Data Exacell (DXC): Pilot Applications

Pilot applications in data-intensive research areas are being used to motivate, test, demonstrate, and improve building blocks within the DXC project. The pilot applications are selected according to their ability to advance research through some combination of:

  • High data volume, variety, and/or velocity
  • Novel approaches to data management or organization
  • Novel approaches to data integration or fusion
  • Integration of data analytic components into workflows
  • Complementary to existing DXC pilot applications

For each pilot application, a PSC specialist works closely with the research group to formulate and implement an effective solution.


 Pilot Application   Click on the project title for more information  Affiliation
Community: Genomics and Bioinformatics
  •   Pittsburgh Genome Resource Repository (PGRR)

    With the Pittsburgh Genome Resource Repository (PGRR, Figure 1), researchers in the Department of Biomedical Informatics (DBMI) at the University of Pittsburgh aim to create gold-standard pipelines for analyzing cancer genome data, enable large-scale profiling and integrative analysis of genomic and phenotypic data, and make these analytical resources accessible to both computationally-advanced researchers and those with little computational experience. The DXC makes The Cancer Genome Atlas (TCGA) data accessible to both Pitt computational resources and DXC analytical engines at PSC through a SLASH2 wide-area filesystem. A PostgreSQL database within DXC stores all TCGA DXC analytical engines at PSC through a SLASH2 wide-area filesystem. A PostgreSQL database within DXC stores all TCGA es to these data. Researchers with little computational experience can analyze the TCGA data through commercial applications such as CLCBio, which is deployed at Pitt.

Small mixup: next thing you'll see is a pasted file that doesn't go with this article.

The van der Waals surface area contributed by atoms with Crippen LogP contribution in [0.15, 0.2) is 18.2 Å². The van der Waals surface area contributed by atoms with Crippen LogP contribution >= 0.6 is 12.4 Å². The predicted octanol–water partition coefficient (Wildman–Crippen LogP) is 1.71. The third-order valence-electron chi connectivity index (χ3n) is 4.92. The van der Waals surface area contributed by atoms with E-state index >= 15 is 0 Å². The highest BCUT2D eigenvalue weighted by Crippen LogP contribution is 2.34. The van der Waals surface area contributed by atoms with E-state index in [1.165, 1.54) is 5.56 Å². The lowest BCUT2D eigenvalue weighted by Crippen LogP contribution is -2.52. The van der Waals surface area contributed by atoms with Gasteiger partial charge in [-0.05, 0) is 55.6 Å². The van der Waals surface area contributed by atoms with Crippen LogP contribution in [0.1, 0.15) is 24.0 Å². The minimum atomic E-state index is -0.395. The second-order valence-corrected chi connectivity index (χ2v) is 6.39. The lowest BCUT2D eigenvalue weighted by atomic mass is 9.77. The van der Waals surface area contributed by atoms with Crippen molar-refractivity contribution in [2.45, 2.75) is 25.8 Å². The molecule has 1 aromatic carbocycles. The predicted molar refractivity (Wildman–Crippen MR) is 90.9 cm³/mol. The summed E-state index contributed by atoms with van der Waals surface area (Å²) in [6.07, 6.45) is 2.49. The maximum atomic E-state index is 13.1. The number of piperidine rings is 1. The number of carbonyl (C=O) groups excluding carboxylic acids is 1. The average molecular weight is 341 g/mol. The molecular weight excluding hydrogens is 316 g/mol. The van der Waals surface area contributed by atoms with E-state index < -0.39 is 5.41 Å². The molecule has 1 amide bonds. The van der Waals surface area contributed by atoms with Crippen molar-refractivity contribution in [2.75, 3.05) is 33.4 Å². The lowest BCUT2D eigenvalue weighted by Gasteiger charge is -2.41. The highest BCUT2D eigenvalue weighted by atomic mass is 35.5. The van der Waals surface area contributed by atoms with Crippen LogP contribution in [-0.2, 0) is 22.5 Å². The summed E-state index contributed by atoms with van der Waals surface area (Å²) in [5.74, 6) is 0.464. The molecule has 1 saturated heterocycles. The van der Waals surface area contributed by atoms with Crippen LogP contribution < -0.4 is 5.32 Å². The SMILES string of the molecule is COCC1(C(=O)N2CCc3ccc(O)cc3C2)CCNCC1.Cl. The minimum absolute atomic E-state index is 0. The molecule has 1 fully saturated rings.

Researchers with greater computational experience can analyze the data using command-line tools on Pitt’s Frank and HTC clusters or DXC computational systems at PSC. In addition, a wide-area SLASH2 filesystem will soon make all of these data available to Pitt and CMU researchers on Bridges. Pitt and CMU scientists are actively using data and DXC systems for their research even as we continue to work to improve existing capabilities and provide additional capabilities.

University of Pittsburgh
  •   Galaxy

    Galaxy (http://galaxyproject.org) provides a powerful and flexible platform for creating and running reproducible scientific workflows, mostly focused on bioinformatics applications, but also adopted for use by other domains. Even within the bioinformatics community, many specialized Galaxy instances have been configured at various sites around the world for both private and public use. Some of these excel in supporting specific research subdomains, for example, metagenomics or proteomics. The ability to federate Galaxy sites would facilitate the work of scientists wishing to take advantage of the strengths of various sites or collaborate with scientists working in related fields. In addition, many of these sites have significant investment in software and workflows for particular types of analyses but lack the computing power to run their analyses on very large data sets. Even the popular main Galaxy site (“Galaxy Main”), with over 50,000 users, has modest computational resources available, limiting the types of analyses that can be pursued. The DXC can help address these issues by connecting Galaxy instances to powerful data analytics platforms like Greenfield at PSC through the SLASH2 wide-area filesystem. Multiple Galaxy instances can then potentially connect to each other through DXC to potentially connect to each other through DXC to distributed sites.